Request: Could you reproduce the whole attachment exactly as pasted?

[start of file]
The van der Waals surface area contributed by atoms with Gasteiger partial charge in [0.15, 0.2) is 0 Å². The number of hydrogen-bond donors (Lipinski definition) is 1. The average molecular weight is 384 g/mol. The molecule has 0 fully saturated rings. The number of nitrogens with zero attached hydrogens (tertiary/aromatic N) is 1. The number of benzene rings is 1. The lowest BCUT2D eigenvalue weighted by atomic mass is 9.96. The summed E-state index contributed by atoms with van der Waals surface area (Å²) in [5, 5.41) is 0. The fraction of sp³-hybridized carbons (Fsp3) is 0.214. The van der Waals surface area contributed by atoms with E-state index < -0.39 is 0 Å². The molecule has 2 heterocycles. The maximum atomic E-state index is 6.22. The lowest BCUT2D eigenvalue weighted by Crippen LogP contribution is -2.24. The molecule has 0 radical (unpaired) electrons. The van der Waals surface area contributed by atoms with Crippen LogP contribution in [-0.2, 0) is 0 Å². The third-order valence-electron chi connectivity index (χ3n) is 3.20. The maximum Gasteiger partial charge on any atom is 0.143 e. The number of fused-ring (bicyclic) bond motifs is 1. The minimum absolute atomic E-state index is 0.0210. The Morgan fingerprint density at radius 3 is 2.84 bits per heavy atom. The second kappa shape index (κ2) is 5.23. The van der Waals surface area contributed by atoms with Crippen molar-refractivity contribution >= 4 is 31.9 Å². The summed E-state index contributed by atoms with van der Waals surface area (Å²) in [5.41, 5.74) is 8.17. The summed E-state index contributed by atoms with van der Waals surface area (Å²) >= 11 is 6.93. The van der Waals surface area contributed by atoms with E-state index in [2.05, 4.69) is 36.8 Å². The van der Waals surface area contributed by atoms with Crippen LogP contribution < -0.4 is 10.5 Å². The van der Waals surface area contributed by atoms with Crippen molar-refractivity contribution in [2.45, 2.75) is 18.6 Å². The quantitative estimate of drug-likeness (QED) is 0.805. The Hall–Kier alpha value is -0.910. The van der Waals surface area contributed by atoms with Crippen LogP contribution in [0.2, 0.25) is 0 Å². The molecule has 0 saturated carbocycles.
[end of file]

The van der Waals surface area contributed by atoms with Gasteiger partial charge in [0.15, 0.2) is 0 Å². The number of hydrogen-bond donors (Lipinski definition) is 1. The average molecular weight is 384 g/mol. The molecule has 0 fully saturated rings. The number of nitrogens with zero attached hydrogens (tertiary/aromatic N) is 1. The number of benzene rings is 1. The lowest BCUT2D eigenvalue weighted by atomic mass is 9.96. The summed E-state index contributed by atoms with van der Waals surface area (Å²) in [5, 5.41) is 0. The fraction of sp³-hybridized carbons (Fsp3) is 0.214. The van der Waals surface area contributed by atoms with E-state index < -0.39 is 0 Å². The molecule has 2 heterocycles. The maximum atomic E-state index is 6.22. The lowest BCUT2D eigenvalue weighted by Crippen LogP contribution is -2.24. The molecule has 0 radical (unpaired) electrons. The van der Waals surface area contributed by atoms with Crippen LogP contribution in [-0.2, 0) is 0 Å². The third-order valence-electron chi connectivity index (χ3n) is 3.20. The maximum Gasteiger partial charge on any atom is 0.143 e. The number of fused-ring (bicyclic) bond motifs is 1. The minimum absolute atomic E-state index is 0.0210. The Morgan fingerprint density at radius 3 is 2.84 bits per heavy atom. The second kappa shape index (κ2) is 5.23. The van der Waals surface area contributed by atoms with Crippen molar-refractivity contribution >= 4 is 31.9 Å². The summed E-state index contributed by atoms with van der Waals surface area (Å²) in [5.41, 5.74) is 8.17. The summed E-state index contributed by atoms with van der Waals surface area (Å²) >= 11 is 6.93. The van der Waals surface area contributed by atoms with E-state index in [2.05, 4.69) is 36.8 Å². The van der Waals surface area contributed by atoms with Crippen LogP contribution < -0.4 is 10.5 Å². The van der Waals surface area contributed by atoms with Crippen molar-refractivity contribution in [2.45, 2.75) is 18.6 Å². The quantitative estimate of drug-likeness (QED) is 0.805. The Hall–Kier alpha value is -0.910. The van der Waals surface area contributed by atoms with Crippen LogP contribution in [0.2, 0.25) is 0 Å². The molecule has 0 saturated carbocycles.